IMF, World Bank urge US, China to cool trade dispute

IMF, World Bank urge US, China to cool trade dispute
© Getty Images

The heads of the International Monetary Fund and the World Bank on Thursday urged the United States and China to cool their dispute and abide by world trade rules amid globally tumbling share prices, according to the Associated Press.

ADVERTISEMENT

IMF managing director Christine Lagarde said that while global economic growth remains strong, brutal days for markets in the U.S. and abroad are likely due to interest rates changes in America and uncertainty over trade due to trade disputes between the world's top two economies.

“Our strong recommendation is to escalate work for a world trade system that is stronger, that is fairer and is fit for the purpose,” she said at the IMF-World Bank annual meeting in Bali.

She added that the U.S. and China exchanging tariffs is not helping the situation and that policies focused on establishing a “dominant position” are incompatible with free and fair trade.

The IMF cut its growth projections for 2018-2019 by 0.2 points to 3.7 percent of gross domestic product on Tuesday, citing the U.S.'s trade conflicts.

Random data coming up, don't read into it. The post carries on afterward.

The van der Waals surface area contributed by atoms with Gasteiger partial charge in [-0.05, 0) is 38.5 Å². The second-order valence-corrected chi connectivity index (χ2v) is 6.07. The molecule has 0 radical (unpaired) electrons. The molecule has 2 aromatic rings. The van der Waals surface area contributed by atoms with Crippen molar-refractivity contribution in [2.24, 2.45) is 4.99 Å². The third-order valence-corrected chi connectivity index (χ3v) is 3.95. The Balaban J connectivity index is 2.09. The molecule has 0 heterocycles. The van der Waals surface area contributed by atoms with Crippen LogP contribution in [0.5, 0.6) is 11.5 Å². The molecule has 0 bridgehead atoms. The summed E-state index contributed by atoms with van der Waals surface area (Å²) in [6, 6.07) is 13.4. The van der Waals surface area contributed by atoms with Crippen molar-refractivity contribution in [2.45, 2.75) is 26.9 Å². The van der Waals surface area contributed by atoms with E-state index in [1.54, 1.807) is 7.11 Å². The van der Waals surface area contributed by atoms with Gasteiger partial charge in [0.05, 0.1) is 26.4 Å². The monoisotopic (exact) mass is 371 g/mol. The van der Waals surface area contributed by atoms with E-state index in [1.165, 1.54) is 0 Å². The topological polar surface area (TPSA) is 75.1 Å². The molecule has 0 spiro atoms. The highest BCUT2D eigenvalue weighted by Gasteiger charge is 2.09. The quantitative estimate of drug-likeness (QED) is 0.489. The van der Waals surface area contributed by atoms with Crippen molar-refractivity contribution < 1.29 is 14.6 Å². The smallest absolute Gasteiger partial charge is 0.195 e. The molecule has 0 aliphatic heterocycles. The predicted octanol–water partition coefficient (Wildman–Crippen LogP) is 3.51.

World Bank President Jim Yong Kim also decried the potential effect of a trade war on developing countries.

“Trade is very critical because that is what has lifted people out of extreme poverty,” he said.

“I am a globalist. That is my job. That is our only chance of ending extreme poverty. We need more trade not less trade.”

President TrumpDonald John TrumpHouse Republicans move to block Yemen war-powers votes for rest of Congress Trump says he's considering 10 to 12 contenders for chief of staff Michael Flynn asks judge to spare him from jail time MORE has consistently pushed for anti-China trade policies during his tenure in the White House, imposing $200 billion worth of tariffs on the country last month.

China responded in kind, placing $60 billion in retaliatory tariffs on the U.S.

With both countries threatening more tariffs in the future, there has been little progress in negotiations to end the trade tensions.